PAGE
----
What a load of rubbish. The celebrity system allows beautiful people to do whatever the fuck they want. Even if they’re not up to date about what we want them to say to us.

6 responses to “How to be a good female celebrity in the first half of 2012

  1. Interesting NWN, interesting. I’m wondering too, what you’d make of this argument you’re developing and the Ashley Judd piece? Having read the article and then seen comments circling that both celebrate and critique, I must admit I’m left feeling a bit bewildered… I can’t help feeling a little like damned if you do/don’t is going on… I mean, I think Judd tried to raise a cogent argument about why the whole thing was a farce, but literally because of the media/celebrity space, it is seen as a farce anyway.

    And so, I get a bit more riled when I think that in part, then, the answer to “How to be a good female celebrity in the first half of 2012” is just to avoid the whole fucking lot of it. Urgh.

  2. I agree with everything you said to the extent that I understand it. I don’t usually read articles about celebrities. There was parts of Ms Reilly’s article I had to re-read a few times to comprehend. I think trying to analyse the public face of celebrities in the way she does is like trying to analyse professional wrestling as if it were a real sport.

    “For Sofia Vergara, her awareness of her seductiveness is her brand – and it’s a luxury one at that. Did you see her on the cover of Esquire magazine? She doesn’t plant her hands like little dog paws over her assets as Jennifer Aniston did on the cover of GQ. Vergara is deliberately enjoying herself.”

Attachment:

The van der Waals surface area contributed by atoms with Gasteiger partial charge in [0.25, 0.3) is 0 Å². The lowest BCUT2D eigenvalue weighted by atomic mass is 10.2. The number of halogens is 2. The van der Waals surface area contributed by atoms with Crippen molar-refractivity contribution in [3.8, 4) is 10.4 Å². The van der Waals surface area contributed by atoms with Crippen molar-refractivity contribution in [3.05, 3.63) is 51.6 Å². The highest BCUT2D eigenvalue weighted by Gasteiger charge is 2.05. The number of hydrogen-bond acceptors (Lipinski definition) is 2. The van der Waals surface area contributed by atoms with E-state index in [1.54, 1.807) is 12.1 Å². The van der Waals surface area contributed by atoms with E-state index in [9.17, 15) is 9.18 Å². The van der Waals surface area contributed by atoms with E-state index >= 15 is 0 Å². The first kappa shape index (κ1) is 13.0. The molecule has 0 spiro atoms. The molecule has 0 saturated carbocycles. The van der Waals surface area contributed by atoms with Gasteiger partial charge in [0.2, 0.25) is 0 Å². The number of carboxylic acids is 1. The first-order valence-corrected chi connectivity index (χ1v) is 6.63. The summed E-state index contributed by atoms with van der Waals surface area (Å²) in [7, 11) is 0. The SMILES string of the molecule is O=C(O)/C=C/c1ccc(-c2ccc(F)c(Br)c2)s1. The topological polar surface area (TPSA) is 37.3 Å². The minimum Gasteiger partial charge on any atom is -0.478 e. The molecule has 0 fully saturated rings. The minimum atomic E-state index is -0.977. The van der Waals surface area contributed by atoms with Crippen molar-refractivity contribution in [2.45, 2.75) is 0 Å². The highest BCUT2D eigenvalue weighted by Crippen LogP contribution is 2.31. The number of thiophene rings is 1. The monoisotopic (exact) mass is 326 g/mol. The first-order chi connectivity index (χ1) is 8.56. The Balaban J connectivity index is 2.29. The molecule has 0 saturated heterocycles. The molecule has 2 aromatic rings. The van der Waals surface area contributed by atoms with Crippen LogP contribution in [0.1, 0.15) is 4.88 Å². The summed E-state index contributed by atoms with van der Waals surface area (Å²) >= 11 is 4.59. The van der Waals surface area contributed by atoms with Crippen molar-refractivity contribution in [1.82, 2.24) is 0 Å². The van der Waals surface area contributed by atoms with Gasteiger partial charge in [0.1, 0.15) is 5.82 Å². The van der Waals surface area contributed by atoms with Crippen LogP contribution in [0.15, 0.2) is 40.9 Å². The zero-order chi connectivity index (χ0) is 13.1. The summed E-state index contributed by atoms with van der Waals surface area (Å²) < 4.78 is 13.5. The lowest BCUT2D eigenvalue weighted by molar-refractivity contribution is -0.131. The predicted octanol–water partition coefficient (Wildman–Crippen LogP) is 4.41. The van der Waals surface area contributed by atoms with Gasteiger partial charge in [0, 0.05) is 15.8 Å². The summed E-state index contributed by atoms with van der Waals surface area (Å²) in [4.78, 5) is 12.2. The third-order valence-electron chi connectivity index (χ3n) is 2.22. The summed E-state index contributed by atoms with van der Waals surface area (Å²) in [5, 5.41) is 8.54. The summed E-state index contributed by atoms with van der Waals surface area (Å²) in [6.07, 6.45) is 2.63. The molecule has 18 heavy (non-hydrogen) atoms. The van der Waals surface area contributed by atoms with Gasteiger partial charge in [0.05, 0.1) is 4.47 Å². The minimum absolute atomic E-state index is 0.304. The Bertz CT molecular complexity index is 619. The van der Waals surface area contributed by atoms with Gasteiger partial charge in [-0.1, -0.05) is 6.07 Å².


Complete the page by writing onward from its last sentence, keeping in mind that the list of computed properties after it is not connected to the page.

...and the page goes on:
You don’t think that in both cases a photographer directed them through a series of poses and then the magazine picked the photos it liked best?

  3. Reilly has seriously misinterpreted Sofia Vergara’s Emmy Awards comment. She was taking the piss for crying out loud.

  4. Reilly isn’t falling for the celebrity game: she’s actively playing it. The article is another WIMMENZ U R DOING IT RONG. Jeez, it shits me.
    I blame you, NWN, for alerting me to the existence of the Daily Wife; and Clementine Ford for writing articles in it and thus luring me there to read articles that make me want to join the feminist SWAT team.
    I read about Samantha Brick in the Guardian a couple of days ago: the article author suggested the Mail set her up intentionally.

    • Wouldn’t be the first time the Mail has set someone up.

      Sorry about Daily Life. I have to admit, the homepage is better now than when they launched – obviously paid attention to the criticism – but if Clementine Ford didn’t write for it, I’d never visit.